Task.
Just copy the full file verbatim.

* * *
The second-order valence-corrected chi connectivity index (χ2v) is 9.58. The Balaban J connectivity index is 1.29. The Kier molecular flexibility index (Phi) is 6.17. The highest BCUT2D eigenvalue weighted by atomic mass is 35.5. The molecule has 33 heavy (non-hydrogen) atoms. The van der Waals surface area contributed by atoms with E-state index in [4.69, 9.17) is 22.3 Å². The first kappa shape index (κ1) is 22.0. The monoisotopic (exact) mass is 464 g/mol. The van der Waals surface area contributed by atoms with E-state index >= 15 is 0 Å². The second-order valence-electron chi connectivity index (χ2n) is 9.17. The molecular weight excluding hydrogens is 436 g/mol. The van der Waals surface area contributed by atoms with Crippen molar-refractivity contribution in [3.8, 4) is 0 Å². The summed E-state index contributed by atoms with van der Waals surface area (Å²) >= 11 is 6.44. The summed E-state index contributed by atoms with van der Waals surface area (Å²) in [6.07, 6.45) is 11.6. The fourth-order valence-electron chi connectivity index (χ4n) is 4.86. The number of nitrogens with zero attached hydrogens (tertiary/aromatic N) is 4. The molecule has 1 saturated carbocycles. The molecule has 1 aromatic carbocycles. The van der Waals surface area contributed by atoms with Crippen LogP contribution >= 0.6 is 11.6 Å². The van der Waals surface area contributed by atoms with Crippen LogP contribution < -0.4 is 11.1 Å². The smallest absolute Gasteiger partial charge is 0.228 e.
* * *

The second-order valence-corrected chi connectivity index (χ2v) is 9.58. The Balaban J connectivity index is 1.29. The Kier molecular flexibility index (Phi) is 6.17. The highest BCUT2D eigenvalue weighted by atomic mass is 35.5. The molecule has 33 heavy (non-hydrogen) atoms. The van der Waals surface area contributed by atoms with E-state index in [4.69, 9.17) is 22.3 Å². The first kappa shape index (κ1) is 22.0. The monoisotopic (exact) mass is 464 g/mol. The van der Waals surface area contributed by atoms with E-state index >= 15 is 0 Å². The second-order valence-electron chi connectivity index (χ2n) is 9.17. The molecular weight excluding hydrogens is 436 g/mol. The van der Waals surface area contributed by atoms with Crippen molar-refractivity contribution in [3.8, 4) is 0 Å². The summed E-state index contributed by atoms with van der Waals surface area (Å²) >= 11 is 6.44. The summed E-state index contributed by atoms with van der Waals surface area (Å²) in [6.07, 6.45) is 11.6. The fourth-order valence-electron chi connectivity index (χ4n) is 4.86. The number of nitrogens with zero attached hydrogens (tertiary/aromatic N) is 4. The molecule has 1 saturated carbocycles. The molecule has 1 aromatic carbocycles. The van der Waals surface area contributed by atoms with Crippen LogP contribution >= 0.6 is 11.6 Å². The van der Waals surface area contributed by atoms with Crippen LogP contribution < -0.4 is 11.1 Å². The smallest absolute Gasteiger partial charge is 0.228 e.